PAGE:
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Turkey’s economy seen regaining pace, expanding 4.8% in 2021

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ISTANBUL — Turkey’s economy will grow 4.8% in 2021, rebounding strongly from a slump brought on by the coronavirus pandemic, while inflation was seen remaining well above the government’s target until at least 2023, a Reuters poll showed.

The median forecast of 34 economists, polled from April 6-13, was for economic expansion of 4.8% in 2021, after growth was expected to surge to 14.9% in the second quarter due to a so-called base effect.

Turkey’s economy grew 1.8% last year, emerging as one of only a few globally to avoid a contraction due to the coronavirus pandemic. It contracted more than 10% in the second quarter, however it recovered thanks to a burst of state bank lending in the second half of the year.

“In Turkey, authorities could revert to policies that prioritize short-term growth via looser monetary policy and faster loan growth,” said UniCredit, revising up its 2021 growth forecast due to an expected expansion in the first quarter.

A sustainable easing of coronavirus restrictions and recovery in tourism could support the service sector, UniCredit also said in a research note, adding that exports would drive economic growth this year.

This month the government imposed weekend lockdowns, limited restaurant services and gatherings as coronavirus infections spiked to an all time high, just before the summer tourism season, a main source of foreign currency revenue.

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Growth in the $760 billion economy has fallen below its potential 5% levels after a 2018 currency crisis sparked recession and the pandemic halted a nascent recovery. The poll median showed the economy was expected to expand 3.7% next year.

ELEVATED INFLATION

Turkey’s annual inflation climbed above 16% in March for the first time since mid-2019, as further lira weakness pressured prices via imports. The central bank expects inflation to drop to 9.4% at year-end and has pledged tight policy until it hits the 5% target in 2023.

While economists had already expected inflation to come in higher at year-end, President Tayyip Erdogan’s sacking of the former hawkish governor led to expectations of looser policy, prompting the lira to shed 12% in a week.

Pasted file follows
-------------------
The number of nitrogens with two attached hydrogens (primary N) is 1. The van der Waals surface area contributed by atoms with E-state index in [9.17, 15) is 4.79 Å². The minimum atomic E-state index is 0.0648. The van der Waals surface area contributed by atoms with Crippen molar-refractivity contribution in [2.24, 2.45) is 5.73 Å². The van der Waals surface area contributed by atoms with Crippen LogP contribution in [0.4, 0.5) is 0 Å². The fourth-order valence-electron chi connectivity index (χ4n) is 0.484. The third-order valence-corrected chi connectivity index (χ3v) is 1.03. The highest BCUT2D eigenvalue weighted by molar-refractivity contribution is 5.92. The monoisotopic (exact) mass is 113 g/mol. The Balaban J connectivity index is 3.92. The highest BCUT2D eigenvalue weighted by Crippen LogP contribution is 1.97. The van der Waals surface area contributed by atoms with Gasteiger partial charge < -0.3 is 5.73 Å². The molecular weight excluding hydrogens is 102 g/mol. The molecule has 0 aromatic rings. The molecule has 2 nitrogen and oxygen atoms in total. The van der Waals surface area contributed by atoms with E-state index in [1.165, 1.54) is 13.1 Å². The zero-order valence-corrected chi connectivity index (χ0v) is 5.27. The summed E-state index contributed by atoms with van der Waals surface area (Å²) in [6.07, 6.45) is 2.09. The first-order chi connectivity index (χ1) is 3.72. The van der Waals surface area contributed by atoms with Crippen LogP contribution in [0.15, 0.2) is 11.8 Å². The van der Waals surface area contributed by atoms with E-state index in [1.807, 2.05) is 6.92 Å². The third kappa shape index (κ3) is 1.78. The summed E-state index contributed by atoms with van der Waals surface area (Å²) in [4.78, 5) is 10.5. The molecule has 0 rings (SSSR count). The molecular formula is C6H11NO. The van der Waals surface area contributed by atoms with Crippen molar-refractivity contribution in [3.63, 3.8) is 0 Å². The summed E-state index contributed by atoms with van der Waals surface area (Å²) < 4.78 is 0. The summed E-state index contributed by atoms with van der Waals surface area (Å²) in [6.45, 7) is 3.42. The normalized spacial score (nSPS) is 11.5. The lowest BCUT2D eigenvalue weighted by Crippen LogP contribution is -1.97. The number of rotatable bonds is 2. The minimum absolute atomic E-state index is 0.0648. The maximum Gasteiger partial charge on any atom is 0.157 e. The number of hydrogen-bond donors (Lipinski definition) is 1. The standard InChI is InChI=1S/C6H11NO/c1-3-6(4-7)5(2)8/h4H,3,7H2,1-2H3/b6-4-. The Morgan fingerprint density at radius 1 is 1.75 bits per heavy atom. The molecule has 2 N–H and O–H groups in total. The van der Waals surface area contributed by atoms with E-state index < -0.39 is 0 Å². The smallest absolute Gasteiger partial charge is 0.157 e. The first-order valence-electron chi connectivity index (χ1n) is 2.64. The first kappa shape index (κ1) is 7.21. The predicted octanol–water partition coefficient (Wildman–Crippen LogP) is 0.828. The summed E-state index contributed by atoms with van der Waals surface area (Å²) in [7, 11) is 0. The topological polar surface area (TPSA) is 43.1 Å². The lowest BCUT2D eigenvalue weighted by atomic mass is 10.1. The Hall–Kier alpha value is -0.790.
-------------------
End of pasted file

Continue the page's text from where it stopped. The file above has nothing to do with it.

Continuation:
The currency’s sharp decline, as well as the dovish new governor, who previously expressed his view that high rates lead to high inflation, led economists to revise their inflation estimates higher. Central bank governor Sahap Kavcioglu reiterated his commitment to tight policy, relieving some investor concern.

Inflation was expected to decline to 14.1% by the end of 2021, up from 11.6% in the previous poll. It was seen dropping only to 9.8% by the end of 2023, when the central bank has said it would reach its target of 5%.

“Headline inflation will likely approach 18% in May and remain close to this level until August, before easing…The pass through from a weaker lira might counterbalance most of the disinflationary base effect in the second half of 2021,” UniCredit said.

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The central bank’s policy rate was expected to be lowered gradually to 15% by the end of the year, from 19% currently, and to 12% by the end of 2022, the poll also showed.

Having recorded a rare surplus in 2019 as the economy slowed, the current account balance has since turned to a deficit and widened dramatically as exports and tourism revenues sagged due to the pandemic.

The deficit was expected to stand at 3.2% of GDP in 2021 and 2.5% next year, according to the poll.

(For other stories from the Reuters global long-term economic outlook polls package:)

(Polling by Vivek Mishra; Writing by Ezgi Erkoyun, Editing by Alexandra Hudson)

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In-depth reporting on the innovation economy from The Logic, brought to you in partnership with the Financial Post.

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